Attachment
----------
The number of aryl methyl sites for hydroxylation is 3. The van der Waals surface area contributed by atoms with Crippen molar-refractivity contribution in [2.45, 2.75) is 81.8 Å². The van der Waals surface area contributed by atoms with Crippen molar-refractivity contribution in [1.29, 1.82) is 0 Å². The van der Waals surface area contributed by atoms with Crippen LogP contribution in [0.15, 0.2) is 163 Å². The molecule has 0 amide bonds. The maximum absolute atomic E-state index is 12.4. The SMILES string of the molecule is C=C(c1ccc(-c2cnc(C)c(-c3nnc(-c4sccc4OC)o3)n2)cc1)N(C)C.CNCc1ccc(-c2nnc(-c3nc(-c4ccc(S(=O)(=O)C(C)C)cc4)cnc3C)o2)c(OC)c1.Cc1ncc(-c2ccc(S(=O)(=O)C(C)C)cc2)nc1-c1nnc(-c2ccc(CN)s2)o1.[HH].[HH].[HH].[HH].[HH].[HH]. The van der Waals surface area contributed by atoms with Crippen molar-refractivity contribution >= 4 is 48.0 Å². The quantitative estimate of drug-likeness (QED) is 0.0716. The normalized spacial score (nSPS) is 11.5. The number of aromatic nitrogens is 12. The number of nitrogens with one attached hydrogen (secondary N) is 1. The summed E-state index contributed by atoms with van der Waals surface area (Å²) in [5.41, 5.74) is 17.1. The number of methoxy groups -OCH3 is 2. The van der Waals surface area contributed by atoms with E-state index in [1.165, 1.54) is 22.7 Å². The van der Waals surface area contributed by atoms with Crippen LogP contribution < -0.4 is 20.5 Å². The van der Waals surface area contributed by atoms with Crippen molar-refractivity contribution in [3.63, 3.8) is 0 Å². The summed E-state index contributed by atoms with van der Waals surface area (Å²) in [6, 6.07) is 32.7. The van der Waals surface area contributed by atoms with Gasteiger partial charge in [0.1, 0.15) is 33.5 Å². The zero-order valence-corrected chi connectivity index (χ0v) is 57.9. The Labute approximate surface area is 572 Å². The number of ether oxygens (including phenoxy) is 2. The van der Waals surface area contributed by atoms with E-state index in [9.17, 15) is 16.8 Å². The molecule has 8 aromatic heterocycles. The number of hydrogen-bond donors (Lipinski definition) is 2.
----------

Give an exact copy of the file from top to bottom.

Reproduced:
The number of aryl methyl sites for hydroxylation is 3. The van der Waals surface area contributed by atoms with Crippen molar-refractivity contribution in [2.45, 2.75) is 81.8 Å². The van der Waals surface area contributed by atoms with Crippen molar-refractivity contribution in [1.29, 1.82) is 0 Å². The van der Waals surface area contributed by atoms with Crippen LogP contribution in [0.15, 0.2) is 163 Å². The molecule has 0 amide bonds. The maximum absolute atomic E-state index is 12.4. The SMILES string of the molecule is C=C(c1ccc(-c2cnc(C)c(-c3nnc(-c4sccc4OC)o3)n2)cc1)N(C)C.CNCc1ccc(-c2nnc(-c3nc(-c4ccc(S(=O)(=O)C(C)C)cc4)cnc3C)o2)c(OC)c1.Cc1ncc(-c2ccc(S(=O)(=O)C(C)C)cc2)nc1-c1nnc(-c2ccc(CN)s2)o1.[HH].[HH].[HH].[HH].[HH].[HH]. The van der Waals surface area contributed by atoms with Crippen molar-refractivity contribution >= 4 is 48.0 Å². The quantitative estimate of drug-likeness (QED) is 0.0716. The normalized spacial score (nSPS) is 11.5. The number of aromatic nitrogens is 12. The number of nitrogens with one attached hydrogen (secondary N) is 1. The summed E-state index contributed by atoms with van der Waals surface area (Å²) in [5.41, 5.74) is 17.1. The number of methoxy groups -OCH3 is 2. The van der Waals surface area contributed by atoms with E-state index in [1.165, 1.54) is 22.7 Å². The van der Waals surface area contributed by atoms with Crippen LogP contribution < -0.4 is 20.5 Å². The van der Waals surface area contributed by atoms with Crippen molar-refractivity contribution in [3.63, 3.8) is 0 Å². The summed E-state index contributed by atoms with van der Waals surface area (Å²) in [6, 6.07) is 32.7. The van der Waals surface area contributed by atoms with Gasteiger partial charge in [0.1, 0.15) is 33.5 Å². The zero-order valence-corrected chi connectivity index (χ0v) is 57.9. The Labute approximate surface area is 572 Å². The number of ether oxygens (including phenoxy) is 2. The van der Waals surface area contributed by atoms with E-state index in [9.17, 15) is 16.8 Å². The molecule has 8 aromatic heterocycles. The number of hydrogen-bond donors (Lipinski definition) is 2.